In terms of abatement, the optimal option is a wall. A tall, thick, solid wall. This can come in a number of forms – there are custom solutions involving two panels stuffed with insulation, and various different types of fencing. What these options must have in common, however, is a solid structure with no gaps. Cracks, holes and spaces let noise through. A four foot high solid wall can reduce noice by 6dB (or in practical terms, it cuts noise in half; every increase of 6dB is a doubling of noise). A five foot wall will reduce noise by 10dB, or almost 75%.

Mitigation means, essentially, fighting fire with fire. Making noise to reduce the noise. In particular, water features are great for creating a constant background level of white noise that masks the more intermittent (and therefore more annoying) road noise of cars and trucks passing on the street.

Certainly, a wall would be in keeping with the character of the house. Particularly a stone wall, with periodic columns and maybe some ornate light fixtures. In fact, they would make an already pretty impressive entrance lined with yew trees that much more spectacular. The downside, however, is expense. By our estimate, we’re looking at somewhere between $40 and $50 per square foot for a wall. At 5 feet high, and about 200 feet long, that could be an impressive number.

The result of our investigations, however, meant that we had a solution that we could live with, even if it would be a couple of years or so before we implemented all of it. Given how much else worked for us about the property, we had found enough information to be confident that we could make the space work for us. It was time to make an offer which, after a relatively straightforward negotiation, was accepted.

Boo Manor – Facing the entrance and great room

The One That Got Away (Well, Got Let Go…)

Faced with trying to make an objective selection, we considered the usual decision making techniques. We made plans to list the likes and the dislikes, to highlight the concerns and to summarize everything that we would want to change. Then we invited my mother along to do an objective review of both properties, and to check whether we were being completely insane about our choices.

There are probably many who would consider inviting their mother (or their mother-in-law) on a house hunting trip to be an activity normally confined to one of the outer circles of hell. We both actually quite like my mother, however, and she’s bought, renovated and sold many a house in her time – so we were quite happy and grateful to have her along.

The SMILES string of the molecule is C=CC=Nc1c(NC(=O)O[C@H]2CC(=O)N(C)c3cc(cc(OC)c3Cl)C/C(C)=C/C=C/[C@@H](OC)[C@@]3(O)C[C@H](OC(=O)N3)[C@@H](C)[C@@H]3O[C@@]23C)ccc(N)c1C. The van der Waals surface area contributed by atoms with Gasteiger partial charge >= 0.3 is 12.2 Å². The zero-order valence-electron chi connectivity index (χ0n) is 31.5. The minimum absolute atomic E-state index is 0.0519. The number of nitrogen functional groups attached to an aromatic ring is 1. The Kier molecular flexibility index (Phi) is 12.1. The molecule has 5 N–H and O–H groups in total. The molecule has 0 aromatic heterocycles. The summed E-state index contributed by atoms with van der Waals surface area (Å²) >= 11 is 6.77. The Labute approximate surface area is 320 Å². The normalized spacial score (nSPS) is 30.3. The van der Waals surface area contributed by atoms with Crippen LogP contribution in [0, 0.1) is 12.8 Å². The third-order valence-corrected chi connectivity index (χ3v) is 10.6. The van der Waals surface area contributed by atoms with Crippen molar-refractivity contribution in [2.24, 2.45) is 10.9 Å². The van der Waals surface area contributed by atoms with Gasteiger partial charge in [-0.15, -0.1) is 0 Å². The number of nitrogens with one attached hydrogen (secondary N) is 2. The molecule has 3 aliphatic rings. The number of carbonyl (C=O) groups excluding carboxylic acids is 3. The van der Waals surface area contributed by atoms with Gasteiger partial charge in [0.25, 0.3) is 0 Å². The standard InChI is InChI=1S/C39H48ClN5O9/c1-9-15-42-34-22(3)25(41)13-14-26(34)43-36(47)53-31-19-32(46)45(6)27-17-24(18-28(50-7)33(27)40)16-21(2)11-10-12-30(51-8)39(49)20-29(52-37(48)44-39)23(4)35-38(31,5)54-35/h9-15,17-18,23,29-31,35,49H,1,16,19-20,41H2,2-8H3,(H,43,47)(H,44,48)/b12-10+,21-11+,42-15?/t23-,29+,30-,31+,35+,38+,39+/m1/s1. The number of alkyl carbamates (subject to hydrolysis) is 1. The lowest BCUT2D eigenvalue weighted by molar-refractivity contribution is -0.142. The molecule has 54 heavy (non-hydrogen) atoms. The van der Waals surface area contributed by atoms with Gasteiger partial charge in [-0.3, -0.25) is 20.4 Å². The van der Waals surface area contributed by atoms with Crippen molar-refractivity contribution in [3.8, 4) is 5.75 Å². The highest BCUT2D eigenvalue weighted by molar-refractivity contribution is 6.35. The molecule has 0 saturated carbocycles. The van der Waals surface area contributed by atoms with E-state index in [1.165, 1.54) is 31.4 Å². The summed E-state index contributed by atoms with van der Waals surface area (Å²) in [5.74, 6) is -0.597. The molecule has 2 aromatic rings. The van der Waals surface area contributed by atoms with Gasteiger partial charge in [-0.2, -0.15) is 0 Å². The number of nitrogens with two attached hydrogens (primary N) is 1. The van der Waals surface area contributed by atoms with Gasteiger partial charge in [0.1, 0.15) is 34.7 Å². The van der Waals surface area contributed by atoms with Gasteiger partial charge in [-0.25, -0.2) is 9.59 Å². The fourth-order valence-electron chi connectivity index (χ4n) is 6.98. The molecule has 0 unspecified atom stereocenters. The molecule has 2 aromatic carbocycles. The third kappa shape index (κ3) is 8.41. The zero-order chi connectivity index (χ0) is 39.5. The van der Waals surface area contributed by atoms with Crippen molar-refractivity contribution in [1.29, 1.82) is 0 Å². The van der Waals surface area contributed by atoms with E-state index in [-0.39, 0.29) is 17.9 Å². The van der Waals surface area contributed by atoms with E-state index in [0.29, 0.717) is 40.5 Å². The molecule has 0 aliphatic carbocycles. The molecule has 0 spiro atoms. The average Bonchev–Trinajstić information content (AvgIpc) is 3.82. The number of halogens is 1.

The properties on our shortlist had a lot going for each of them. They were both acreages, they both had three car garages, they both had the potential for office space over the garage (and one was in fact finished) and they had both started life as stone farmhouses in the mid-1800s.

From there, the similarities began to diverge fairly quickly. The one with the finished office above the garage had an absolutely fantastic great room (that is arguably larger than our condo downtown) and a kitchen that could be made to work with a minimal amount of fuss; it might not be an optimal layout, but we could both at least live with it. There was space for a decent size pantry, a formal dining room and a den for me. Upstairs, though, was more of a challenge. The house was a 1.5 bungalow, which meant angled rooms where walls met roof, and little space for bookshelves or a canopy bed. Moreover, the en suite bath was quite small, as was the master bedroom. Some storage issues could be accommodated by taking over one bedroom as a walk-in-closet, and two additional bedrooms meant that we would be able to either have a guest room and a den for Dianne, or two guest rooms.

The other property had a lot going for it, although there would still need to be some work. The space above the garage was only partly finished, and would need a good deal of work before it could ultimately be used as an office. Dianne was not a fan of the kitchen, neither of us were overwhelmed by the master bathroom, and the guest bathroom needed a complete overhaul. On the other hand, it also had a large great room (not as big as house 1, but still spacious), a very nice sun porch, enough rooms that we could each have a den, there would still be two guest bedrooms, and we could build a very nice and quite large master suite. And the dining room was spectacular. There was also room for a media room downstairs, and space to consider building a wine cellar. On the downside, the house is close to a busy road, and traffic noise had the potential to be a show stopper.

So how to decide? One the one hand, there was property with a great great room and a number of other compromises. On the other hand, a property that ticked most of the boxes, but certainly would need renovations to make it ultimately work for us. Or there simply recognizing that we had just started our search, and we might want to find out what is behind Door No. 3.

On the drive home, however, we came to the difficult realization that the one with the finished office and the awesome great room simply wasn’t going to work for us. For all that we loved the great room (and Dianne really, really loved the great room) there were simply too many compromises to make it work. There was very little storage. The lawn needed significant work. Half the property was given over to a paddock and horse barn that we would never use (although there was brief consideration of storing the motorcycles in the barn, one per stall). And most importantly, the bedroom spaces would have been a significant compromise in terms of space, not to mention furniture.

And so, we were down to a shortlist of one. But one with some noise issues. We weren’t down to a decision yet.